Reggie gives credit to Steinbrenner

Published Jul. 18, 2010 5:01 a.m. EDT

When the Yankees announced their 2010 schedule, a romantic vision of Old-Timers’ Day looked something like this: George Steinbrenner in the owner’s box, Bob Sheppard at the microphone and Yogi Berra standing near home plate with his teammates from the 1950 World Series champions.

Instead, Saturday’s event was bittersweet. The organization is still mourning the losses of Steinbrenner and Sheppard, who died within the last week. And Berra was unable to attend after suffering bruises in a fall near his home in Montclair, N.J., on Friday night.

The ceremonies were still deeply meaningful to the Yankees and their fans — perhaps more so, under the circumstances. But it was impossible to ignore the empty spaces — even if, in Berra’s case, the absence was temporary. The Yankees, known for their history and power, were without a Murderers’ Row of storytellers.

So consider this: Prior to the commemoration of the ’50 champs, as the baselines filled with legends, the last man announced was Reggie Jackson.


That was not an accident, because accidents do not occur during ceremonies at Yankee Stadium. Joe DiMaggio used to be announced last. In The Bronx, as in a Hemingway novel, symbolism counts.

Jackson wore the pinstripes for only five seasons, so it would be hard to call him “The Greatest Living Yankee.” That title probably belongs to an active player: Derek Jeter. But throughout an emotional Old-Timers’ Day, it was obvious that Jackson, 64, is now one of the foremost caretakers of the Yankee legacy.

Jackson is employed by the team as a special adviser. But the unofficial job is more important.

It’s a role that requires a measure of humility, which, you may have heard, was not always Reggie’s most outstanding trait. But now Jackson understands that an awareness of one’s place in history involves appreciating — and celebrating — those who came before.

To be sure, Mr. October hasn’t morphed into Mr. Modesty. At one point during a Saturday news conference, he uncorked the following 1970s special: “I succeeded because I was gifted with gifts that I needed to be grateful and thankful for.”

Yet, the more important moment came when he acknowledged that his rarefied status in baseball came, in part, because of Steinbrenner’s largesse.

Detractors, take note: Reggie deflected credit.

“Coming to New York and having the career I had — having the players around me that I had — came because the owner was so committed to winning,” Jackson said, before listing Catfish Hunter, Ron Guidry, Graig Nettles, Thurman Munson, Goose Gossage and others.

“George put (together) the necessary parts to make the franchise a success. So, a .260 hitter lifetime with 2,500 strikeouts, I was able to perform in big moments because they were there more often — one hit, one home run in a moment late.”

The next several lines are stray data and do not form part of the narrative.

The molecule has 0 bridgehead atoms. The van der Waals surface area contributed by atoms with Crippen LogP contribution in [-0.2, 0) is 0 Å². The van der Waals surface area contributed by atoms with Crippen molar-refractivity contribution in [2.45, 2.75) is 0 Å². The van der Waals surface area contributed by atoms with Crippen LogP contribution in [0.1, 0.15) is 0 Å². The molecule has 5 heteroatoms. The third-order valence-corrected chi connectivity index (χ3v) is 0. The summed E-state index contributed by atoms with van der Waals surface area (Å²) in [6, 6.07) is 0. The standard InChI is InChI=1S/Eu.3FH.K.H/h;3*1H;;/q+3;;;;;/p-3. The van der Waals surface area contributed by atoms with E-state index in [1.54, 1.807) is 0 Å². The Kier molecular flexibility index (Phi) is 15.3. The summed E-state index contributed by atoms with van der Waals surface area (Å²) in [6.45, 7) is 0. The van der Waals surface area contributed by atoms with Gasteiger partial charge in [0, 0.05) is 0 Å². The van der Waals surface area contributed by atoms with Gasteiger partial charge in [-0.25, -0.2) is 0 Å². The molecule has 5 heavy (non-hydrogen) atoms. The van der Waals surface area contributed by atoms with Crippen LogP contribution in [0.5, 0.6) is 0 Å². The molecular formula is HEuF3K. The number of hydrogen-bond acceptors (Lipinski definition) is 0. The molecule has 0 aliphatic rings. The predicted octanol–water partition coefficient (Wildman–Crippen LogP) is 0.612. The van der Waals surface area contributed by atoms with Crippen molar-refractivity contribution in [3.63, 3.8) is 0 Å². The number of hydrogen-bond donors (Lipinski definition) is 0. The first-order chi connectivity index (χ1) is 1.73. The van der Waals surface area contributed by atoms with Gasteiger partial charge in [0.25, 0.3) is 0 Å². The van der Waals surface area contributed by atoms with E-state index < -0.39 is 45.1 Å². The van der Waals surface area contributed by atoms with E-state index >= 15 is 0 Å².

Later, he added: “My image here — whatever it has come to be in baseball — is in large part because of the Yankee organization. I’m able to follow along the great lineage of Yogi and Whitey and Ruth and Gehrig and DiMaggio and Mantle. ... It’s certainly because of the city and the organization. I was one of those guys that reaped the benefits.”

Not quite the old straw-that-stirs-the-drink mentality, is it?

Maybe it’s the grief over Steinbrenner and Sheppard that has made Jackson so contemplative.

Jackson said he became “quiet” and “pensive” after learning of Steinbrenner’s death Tuesday. He kept a decidedly low profile at the All-Star Game in his home state of California. He avoided interviews for a few days. In a statement through the Yankees’ media relations office Wednesday night, he asked for time “to reflect on the enormous and lasting imprint” The Boss had left.

By Saturday, he was ready to talk. And he did, for 20 minutes. But it wasn’t easy.

“I’d rather not be here today,” he said, when asked about the difficulty of putting on his No. 44 uniform so soon after Steinbrenner and Sheppard died. “I’d have rather passed. But I need to be here. I talked to some people I respect in the leadership of the club. They thought I should be here. And so I’m here. It’ll be tough.”

At that moment, Reggie sounded like the dutiful son who came to shake hands at a family wake. He was needed, so he came. And he sorted through the emotions as best he could.

Sure, Steinbrenner and Jackson had legendary feuds. But Reggie played his last game for the Yankees in 1981. The animosity is gone. Jackson praised Steinbrenner for the standards he set and ethics he espoused. (Of course, Mr. October also seized upon the opportunity to remind us that The Boss believed his “biggest mistake in baseball” was letting Reggie leave as a free agent.)

“There are players and owners tied together, and I’m proud to be tied to him,” Jackson said. “That’ll never change. I’m extremely proud of that.”

Jackson didn’t play in the two-inning Old-Timers’ Game, and, really, he didn’t need to. His presence at Yankee Stadium was sufficient, on an afternoon when his place in franchise lore came into sharp relief.

It was a day to retell stories of championships won, of Jackson’s three-homer night in Game 6 of the 1977 World Series. That team was defined by the towering personalities of Jackson, Munson, Steinbrenner and manager Billy Martin.

And of those four, only Reggie remains.